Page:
The tool supports a number of transformations that allow designers to take a logical description and obtain a more refined one taking into account the features of the target platforms. This solution allows designers to concentrate on conceptual aspects without having to deal with a plethora of low-levels details. The corresponding final user interfaces are generated automatically. Currently, various user interface implementation languages are supported (XHTML, XHTML Mobile Profile, VoiceXML) and support for others (such as X+V and SVG) is under development. In case a new implementation language has to be supported just the last transformation from the concrete interface description (the most refined logical description) to it has to be implemented, without changing the other transformations or the tool architecture.

The task and the abstract levels are described by two device independent languages whereas the concrete level is described through platform-dependent refinements of the abstract level in order to be able to describe the platform attributes and specify the values that define their state. The tool is able to keep relations between elements in one abstraction level and the corresponding elements in another element. This is useful to receive some semantic information regarding an aspect that is under consideration. So, for example it is possible to ask what task corresponds to a given interactor.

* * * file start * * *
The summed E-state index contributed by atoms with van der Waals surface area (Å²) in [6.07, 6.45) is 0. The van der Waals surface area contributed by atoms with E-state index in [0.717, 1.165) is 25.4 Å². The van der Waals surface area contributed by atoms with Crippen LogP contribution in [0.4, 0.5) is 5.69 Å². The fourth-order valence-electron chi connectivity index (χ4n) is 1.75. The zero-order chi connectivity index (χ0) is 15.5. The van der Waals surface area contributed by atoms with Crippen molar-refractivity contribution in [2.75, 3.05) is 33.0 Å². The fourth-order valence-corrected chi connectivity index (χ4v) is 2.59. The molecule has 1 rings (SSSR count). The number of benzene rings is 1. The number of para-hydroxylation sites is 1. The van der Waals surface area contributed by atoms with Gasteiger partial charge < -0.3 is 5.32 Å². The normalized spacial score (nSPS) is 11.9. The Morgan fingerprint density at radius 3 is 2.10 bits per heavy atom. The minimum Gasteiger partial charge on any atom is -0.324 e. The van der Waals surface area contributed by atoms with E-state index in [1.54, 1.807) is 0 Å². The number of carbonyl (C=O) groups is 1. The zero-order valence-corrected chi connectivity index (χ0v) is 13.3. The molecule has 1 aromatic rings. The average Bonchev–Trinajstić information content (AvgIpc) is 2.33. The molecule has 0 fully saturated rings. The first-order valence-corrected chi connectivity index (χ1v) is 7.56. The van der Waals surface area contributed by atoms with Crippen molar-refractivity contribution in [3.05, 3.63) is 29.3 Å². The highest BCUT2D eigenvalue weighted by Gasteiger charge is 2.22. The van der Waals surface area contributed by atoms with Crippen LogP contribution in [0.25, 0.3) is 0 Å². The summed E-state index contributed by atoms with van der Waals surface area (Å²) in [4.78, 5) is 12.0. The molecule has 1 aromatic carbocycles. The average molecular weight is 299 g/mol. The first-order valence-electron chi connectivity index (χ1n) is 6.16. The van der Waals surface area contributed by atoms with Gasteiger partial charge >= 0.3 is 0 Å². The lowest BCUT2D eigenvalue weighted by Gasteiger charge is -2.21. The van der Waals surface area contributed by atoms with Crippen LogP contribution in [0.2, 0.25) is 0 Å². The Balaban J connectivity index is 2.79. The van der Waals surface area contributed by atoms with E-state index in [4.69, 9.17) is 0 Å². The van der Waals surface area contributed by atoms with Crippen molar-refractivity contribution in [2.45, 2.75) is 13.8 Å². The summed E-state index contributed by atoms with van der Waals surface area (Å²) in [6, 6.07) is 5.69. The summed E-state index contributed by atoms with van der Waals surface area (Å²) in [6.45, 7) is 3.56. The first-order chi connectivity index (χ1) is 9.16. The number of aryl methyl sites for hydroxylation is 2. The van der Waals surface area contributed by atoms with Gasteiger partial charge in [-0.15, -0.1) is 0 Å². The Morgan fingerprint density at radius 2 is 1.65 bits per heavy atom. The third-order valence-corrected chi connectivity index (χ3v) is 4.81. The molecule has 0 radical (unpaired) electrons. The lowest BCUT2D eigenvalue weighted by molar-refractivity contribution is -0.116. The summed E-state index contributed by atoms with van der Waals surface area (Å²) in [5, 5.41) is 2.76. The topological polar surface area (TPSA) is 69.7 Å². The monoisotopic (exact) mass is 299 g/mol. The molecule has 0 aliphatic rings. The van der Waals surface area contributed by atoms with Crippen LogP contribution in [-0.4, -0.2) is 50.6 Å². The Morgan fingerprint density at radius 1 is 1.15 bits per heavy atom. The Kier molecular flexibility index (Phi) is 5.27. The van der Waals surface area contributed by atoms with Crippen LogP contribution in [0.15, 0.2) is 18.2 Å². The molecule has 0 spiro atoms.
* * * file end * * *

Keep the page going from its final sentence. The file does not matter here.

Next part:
In TERESA an abstract user interface is composed of a number of presentations and connections among them. Each presentation defines a set of presentation and interaction techniques perceivable by the user at a given time. The connections define the dynamic behaviour of the user interface. More precisely, they indicate what interactions trigger a change of presentation and what the next presentation is. They can be associated with conditions in case a specific combination of interactions should trigger the change of presentation. The structure of the presentation is defined in terms of interactors (abstract descriptions of interaction objects classified depending on their semantics) and their composition operators. It is possible to distinguish between interactors supporting user interaction (interaction elements) and those that present results of application processing (only_output elements). The interaction elements imply an interaction between the user and the application. There are different types of interaction elements depending on the type of task supported. We have selection elements (to select between a set of elements), edit (to edit an object), control (to trigger an event within the user interface, which can be useful to activate either a functionality or the transition to a new presentation). Differently, an only_output element defines an interactor which implies an action only from the application. There are different types of only_output elements (text, object, description, feedback) depending on the type of output the application provides to the user: a textual one, an object, a description, or a feedback about a particular state of the user interface.